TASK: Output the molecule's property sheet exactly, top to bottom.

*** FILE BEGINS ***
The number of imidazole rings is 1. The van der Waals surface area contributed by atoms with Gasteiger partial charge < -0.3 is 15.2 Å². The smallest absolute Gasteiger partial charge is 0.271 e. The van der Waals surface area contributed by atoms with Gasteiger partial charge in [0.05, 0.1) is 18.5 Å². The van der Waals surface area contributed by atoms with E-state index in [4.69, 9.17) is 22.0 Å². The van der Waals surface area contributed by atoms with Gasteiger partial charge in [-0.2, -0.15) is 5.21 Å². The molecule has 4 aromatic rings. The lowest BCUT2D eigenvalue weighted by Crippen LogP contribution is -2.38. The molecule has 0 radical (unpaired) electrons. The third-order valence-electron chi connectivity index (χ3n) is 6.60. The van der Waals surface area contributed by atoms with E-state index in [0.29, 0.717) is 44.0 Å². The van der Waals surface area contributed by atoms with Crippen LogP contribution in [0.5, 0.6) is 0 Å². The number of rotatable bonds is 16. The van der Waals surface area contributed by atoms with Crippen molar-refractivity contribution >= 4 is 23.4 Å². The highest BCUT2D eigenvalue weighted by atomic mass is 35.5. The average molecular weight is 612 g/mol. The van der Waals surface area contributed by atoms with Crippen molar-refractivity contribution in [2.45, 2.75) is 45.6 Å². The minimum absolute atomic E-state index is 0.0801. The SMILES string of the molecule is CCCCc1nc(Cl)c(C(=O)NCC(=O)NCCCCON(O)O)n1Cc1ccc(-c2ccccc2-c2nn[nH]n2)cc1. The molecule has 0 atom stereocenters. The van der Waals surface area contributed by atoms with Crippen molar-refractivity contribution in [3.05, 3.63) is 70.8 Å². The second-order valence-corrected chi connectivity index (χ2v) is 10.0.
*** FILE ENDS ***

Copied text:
The number of imidazole rings is 1. The van der Waals surface area contributed by atoms with Gasteiger partial charge < -0.3 is 15.2 Å². The smallest absolute Gasteiger partial charge is 0.271 e. The van der Waals surface area contributed by atoms with Gasteiger partial charge in [0.05, 0.1) is 18.5 Å². The van der Waals surface area contributed by atoms with E-state index in [4.69, 9.17) is 22.0 Å². The van der Waals surface area contributed by atoms with Gasteiger partial charge in [-0.2, -0.15) is 5.21 Å². The molecule has 4 aromatic rings. The lowest BCUT2D eigenvalue weighted by Crippen LogP contribution is -2.38. The molecule has 0 radical (unpaired) electrons. The third-order valence-electron chi connectivity index (χ3n) is 6.60. The van der Waals surface area contributed by atoms with E-state index in [0.29, 0.717) is 44.0 Å². The van der Waals surface area contributed by atoms with Crippen LogP contribution in [0.5, 0.6) is 0 Å². The number of rotatable bonds is 16. The van der Waals surface area contributed by atoms with Crippen molar-refractivity contribution >= 4 is 23.4 Å². The highest BCUT2D eigenvalue weighted by atomic mass is 35.5. The average molecular weight is 612 g/mol. The van der Waals surface area contributed by atoms with Crippen molar-refractivity contribution in [2.45, 2.75) is 45.6 Å². The minimum absolute atomic E-state index is 0.0801. The SMILES string of the molecule is CCCCc1nc(Cl)c(C(=O)NCC(=O)NCCCCON(O)O)n1Cc1ccc(-c2ccccc2-c2nn[nH]n2)cc1. The molecule has 0 atom stereocenters. The van der Waals surface area contributed by atoms with Crippen molar-refractivity contribution in [3.05, 3.63) is 70.8 Å². The second-order valence-corrected chi connectivity index (χ2v) is 10.0.